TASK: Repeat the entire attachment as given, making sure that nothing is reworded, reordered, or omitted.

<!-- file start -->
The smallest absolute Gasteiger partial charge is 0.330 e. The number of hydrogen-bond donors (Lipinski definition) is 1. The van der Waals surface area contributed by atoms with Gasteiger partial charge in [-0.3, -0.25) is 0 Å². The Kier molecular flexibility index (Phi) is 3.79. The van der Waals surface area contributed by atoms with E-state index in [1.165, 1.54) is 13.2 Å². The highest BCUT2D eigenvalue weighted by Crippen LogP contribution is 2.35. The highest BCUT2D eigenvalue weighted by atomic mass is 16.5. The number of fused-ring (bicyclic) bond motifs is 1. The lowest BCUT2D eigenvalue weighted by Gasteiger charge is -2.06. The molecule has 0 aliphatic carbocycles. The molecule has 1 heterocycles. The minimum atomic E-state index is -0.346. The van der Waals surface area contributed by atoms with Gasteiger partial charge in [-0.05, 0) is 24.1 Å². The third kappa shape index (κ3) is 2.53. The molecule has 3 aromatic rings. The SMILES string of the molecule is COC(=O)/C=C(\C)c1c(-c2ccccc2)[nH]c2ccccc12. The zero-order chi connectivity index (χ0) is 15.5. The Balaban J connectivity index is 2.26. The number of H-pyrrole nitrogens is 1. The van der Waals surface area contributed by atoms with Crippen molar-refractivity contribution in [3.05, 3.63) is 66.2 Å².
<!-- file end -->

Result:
The smallest absolute Gasteiger partial charge is 0.330 e. The number of hydrogen-bond donors (Lipinski definition) is 1. The van der Waals surface area contributed by atoms with Gasteiger partial charge in [-0.3, -0.25) is 0 Å². The Kier molecular flexibility index (Phi) is 3.79. The van der Waals surface area contributed by atoms with E-state index in [1.165, 1.54) is 13.2 Å². The highest BCUT2D eigenvalue weighted by Crippen LogP contribution is 2.35. The highest BCUT2D eigenvalue weighted by atomic mass is 16.5. The number of fused-ring (bicyclic) bond motifs is 1. The lowest BCUT2D eigenvalue weighted by Gasteiger charge is -2.06. The molecule has 0 aliphatic carbocycles. The molecule has 1 heterocycles. The minimum atomic E-state index is -0.346. The van der Waals surface area contributed by atoms with Gasteiger partial charge in [-0.05, 0) is 24.1 Å². The third kappa shape index (κ3) is 2.53. The molecule has 3 aromatic rings. The SMILES string of the molecule is COC(=O)/C=C(\C)c1c(-c2ccccc2)[nH]c2ccccc12. The zero-order chi connectivity index (χ0) is 15.5. The Balaban J connectivity index is 2.26. The number of H-pyrrole nitrogens is 1. The van der Waals surface area contributed by atoms with Crippen molar-refractivity contribution in [3.05, 3.63) is 66.2 Å².